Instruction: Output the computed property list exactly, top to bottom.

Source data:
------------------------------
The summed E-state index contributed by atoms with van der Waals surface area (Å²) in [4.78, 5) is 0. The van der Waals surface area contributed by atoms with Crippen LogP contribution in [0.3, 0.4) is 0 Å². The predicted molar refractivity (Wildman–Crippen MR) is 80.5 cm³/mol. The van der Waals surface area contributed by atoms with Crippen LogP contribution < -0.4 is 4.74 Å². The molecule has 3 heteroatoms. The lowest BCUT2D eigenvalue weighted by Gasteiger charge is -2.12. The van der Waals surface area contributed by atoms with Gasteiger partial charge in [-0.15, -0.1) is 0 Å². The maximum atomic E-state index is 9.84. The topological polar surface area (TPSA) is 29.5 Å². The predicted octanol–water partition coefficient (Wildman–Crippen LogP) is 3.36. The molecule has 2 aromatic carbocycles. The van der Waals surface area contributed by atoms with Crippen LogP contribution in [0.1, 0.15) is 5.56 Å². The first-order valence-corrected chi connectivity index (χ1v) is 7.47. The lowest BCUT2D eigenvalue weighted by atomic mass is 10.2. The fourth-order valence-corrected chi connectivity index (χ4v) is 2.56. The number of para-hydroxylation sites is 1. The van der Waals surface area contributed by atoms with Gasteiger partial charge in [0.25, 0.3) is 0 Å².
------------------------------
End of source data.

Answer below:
The summed E-state index contributed by atoms with van der Waals surface area (Å²) in [4.78, 5) is 0. The van der Waals surface area contributed by atoms with Crippen LogP contribution in [0.3, 0.4) is 0 Å². The predicted molar refractivity (Wildman–Crippen MR) is 80.5 cm³/mol. The van der Waals surface area contributed by atoms with Crippen LogP contribution < -0.4 is 4.74 Å². The molecule has 3 heteroatoms. The lowest BCUT2D eigenvalue weighted by Gasteiger charge is -2.12. The van der Waals surface area contributed by atoms with Gasteiger partial charge in [-0.15, -0.1) is 0 Å². The maximum atomic E-state index is 9.84. The topological polar surface area (TPSA) is 29.5 Å². The predicted octanol–water partition coefficient (Wildman–Crippen LogP) is 3.36. The molecule has 2 aromatic carbocycles. The van der Waals surface area contributed by atoms with Crippen LogP contribution in [0.1, 0.15) is 5.56 Å². The first-order valence-corrected chi connectivity index (χ1v) is 7.47. The lowest BCUT2D eigenvalue weighted by atomic mass is 10.2. The fourth-order valence-corrected chi connectivity index (χ4v) is 2.56. The number of para-hydroxylation sites is 1. The van der Waals surface area contributed by atoms with Gasteiger partial charge in [0.25, 0.3) is 0 Å².